Geography in Peru
Peru is the third largest country in South America after Brazil and Argentina and covers around 1.3 million km² on the west coast of the continent, near the equator. Peru borders Ecuador and Colombia to the north, Brazil and Bolivia to the east, and Chile to the south. To the west lies the Pacific. Naturally, Peru is divided into three zones. A distinction is made between the dry coast in the west (Costa), the high mountains of the Andean chain in the middle of the country, also called sierra, and the rainforest areas in the eastern lowlands, which are also called Selva. The Costa is under the influence of the cool Humboldt Current and is largely a coastal desert, in which agriculture is only possible in river oases along the rivers coming from the Andes. In the far south, the driest region in the world begins with the Atacama Desert. Behind the narrow coastal region begins the sierra, which consists of several mountain ranges of the Andes and is interrupted by deep long valleys. The highest peaks are the Nevado Huascarán (6768 m), Yerupaja (6634 m) and Coropuna (6425 m). The rainforest region (Selva) begins east of the Andes. The eastern slope of the Andes is less steep than the western slope, so that the transition from tropical mountain forests to the rainforest areas of the lowlands is fluid. This is also where other headwaters of the Amazon originate, which flows through the Amazon basin towards Brazil. The Peruvian rainforest is dense and almost impenetrable. The rivers that flow from the chains of the Andes in wide loops to the Amazon are the only traffic arteries through the vast forest areas.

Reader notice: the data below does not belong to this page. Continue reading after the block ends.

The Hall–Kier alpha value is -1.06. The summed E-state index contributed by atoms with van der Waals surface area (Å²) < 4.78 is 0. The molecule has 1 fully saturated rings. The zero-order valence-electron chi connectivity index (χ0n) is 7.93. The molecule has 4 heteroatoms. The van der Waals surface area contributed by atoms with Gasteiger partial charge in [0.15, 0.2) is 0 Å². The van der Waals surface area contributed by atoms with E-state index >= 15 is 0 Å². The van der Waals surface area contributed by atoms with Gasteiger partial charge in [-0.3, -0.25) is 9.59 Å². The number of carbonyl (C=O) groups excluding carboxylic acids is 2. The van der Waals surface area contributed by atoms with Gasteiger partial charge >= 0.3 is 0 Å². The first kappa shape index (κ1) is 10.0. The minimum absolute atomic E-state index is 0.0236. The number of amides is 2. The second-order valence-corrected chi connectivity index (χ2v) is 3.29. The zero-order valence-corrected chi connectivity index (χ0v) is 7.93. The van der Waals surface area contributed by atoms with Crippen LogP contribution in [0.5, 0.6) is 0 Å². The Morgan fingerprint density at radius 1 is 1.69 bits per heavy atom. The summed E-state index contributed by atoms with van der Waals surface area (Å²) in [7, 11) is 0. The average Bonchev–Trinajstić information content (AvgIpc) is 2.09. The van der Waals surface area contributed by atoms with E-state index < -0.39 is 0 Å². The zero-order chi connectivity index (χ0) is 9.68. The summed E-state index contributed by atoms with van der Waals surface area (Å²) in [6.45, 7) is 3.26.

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Flora and fauna in Peru
Similar to the neighboring country Bolivia, Peru also has a very varied and diverse flora and fauna. With a particularly large biodiversity with an extremely large number of endemic species and diverse ecosystems, Peru is one of the world’s megadiversity countries.
In addition to grasses and shrubs, only dry plants such as cacti and mesquites grow in the dry and sandy-desert-like coastal plains. Only on the moister coast in the north of the country are there mangroves and kapok trees at the mouths of the Tumbes and Piura rivers.
In the Andes from a height of 500 meters you will find the dense forests of the Yunga Valleys. The tara tree and the Peruvian pepper tree grow here. Cacti such as the San Pedro cactus grow on the plateaus of the Peruvian Altiplano. Agaves are also common here. Above 3000 meters above sea level, in a damp and cool climate, grasses and small shrubs such as Espeletia species and other rosette plants as well as other ground cover grow mainly. The puya plants or the kantuta plants, both of which produce beautiful flowers, are also typical.
The greatest abundance of Peruvian flora can be found in the rainforest regions up to the cloud forest level of the mountains. Representatives of this vegetation include rubber and mahogany trees as well as vanilla. The biodiversity is particularly great in the rainforest. Rubber and mahogany trees, the red cinchona tree, cedars and cat’s claws as well as vanilla grow here. Orchids are common. The giant Amazon water lily can be found on the rivers, the leaves of which spread up to 3 meters. Many types of heliconias with lobster claw-like flowers are also common in the rainforest and in the cloud forest higher up. Passion flowers also form beautiful flowers.
Peru’s national plant is the cantua, a two to three meter high shrub with long, bell-shaped flowers from the family of pennies that grows at an altitude of 1200 to 3800 meters.